Hexhamshire Lass (The)
X:1 T:Hey for the Buff and Blue L:1/8 M:6/4 R:Air S:John Bell (1783-1864) music manuscript collection (c. 1812) Z:AK/Fiddler's Companion K:D G2 BG F2 AF E2D2|G2 BG F2 AB =c2 E2|G2 BG F2 AF E2 FA|B2 Ac d2 AF E2D2:| |:d2 cd B2 AF E2D2|d2 cd B2 Ad e2E2|d2 cd B2 AF E2 FA|B2 Ac d2 AF E2 D:|]
HEXHAMSHIRE LASS, THE. AKA and see "Hey for the Buff and Blue." English, Air (3/2 time). England, Northumberland. D Major. Standard tuning (fiddle). AB. The title appears in Henry Robson's list of popular Northumbrian song and dance tunes ("The Northern Minstrel's Budget"), which he published c. 1800. The tune appears in the c. 1812 music manuscript collection of Northumbrian musician John Bell  (1783–1864) as "Hey for the Buff and Blue," the first line of the song "The Hexhamshire Lass."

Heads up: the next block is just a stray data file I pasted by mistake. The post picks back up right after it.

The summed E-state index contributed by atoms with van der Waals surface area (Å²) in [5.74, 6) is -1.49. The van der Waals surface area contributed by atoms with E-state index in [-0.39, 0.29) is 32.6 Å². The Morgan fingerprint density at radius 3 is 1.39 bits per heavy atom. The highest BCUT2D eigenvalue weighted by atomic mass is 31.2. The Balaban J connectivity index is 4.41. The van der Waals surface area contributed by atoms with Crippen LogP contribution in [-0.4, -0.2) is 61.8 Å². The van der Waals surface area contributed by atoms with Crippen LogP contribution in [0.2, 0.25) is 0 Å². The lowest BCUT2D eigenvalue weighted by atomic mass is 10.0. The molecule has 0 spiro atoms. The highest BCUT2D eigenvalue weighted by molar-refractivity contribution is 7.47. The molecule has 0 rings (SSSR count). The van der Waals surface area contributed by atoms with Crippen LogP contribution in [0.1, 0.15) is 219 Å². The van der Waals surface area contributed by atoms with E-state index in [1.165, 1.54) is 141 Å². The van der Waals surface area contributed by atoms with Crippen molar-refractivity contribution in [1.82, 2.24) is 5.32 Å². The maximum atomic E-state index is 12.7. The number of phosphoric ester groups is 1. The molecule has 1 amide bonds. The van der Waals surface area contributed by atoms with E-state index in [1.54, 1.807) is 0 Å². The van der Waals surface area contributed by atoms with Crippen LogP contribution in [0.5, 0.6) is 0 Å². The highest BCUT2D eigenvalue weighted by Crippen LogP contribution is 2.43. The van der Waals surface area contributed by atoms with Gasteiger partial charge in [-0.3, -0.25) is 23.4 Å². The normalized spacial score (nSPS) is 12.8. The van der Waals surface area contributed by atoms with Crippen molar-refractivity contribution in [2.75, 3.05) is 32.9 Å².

Hey for the buff and the blue,
Hey for the cap and the feather,
Hey for the bonny lass true,
That lives in Hexhamshire.
Through by the Saiby Syke,
And over the mass and the mire,
I'll go to see my lass,
Who lives in Hexhamshire.
Researcher Matt Seattle finds that both lyrics and tune are related to the Scottish song "Aye Waukin O".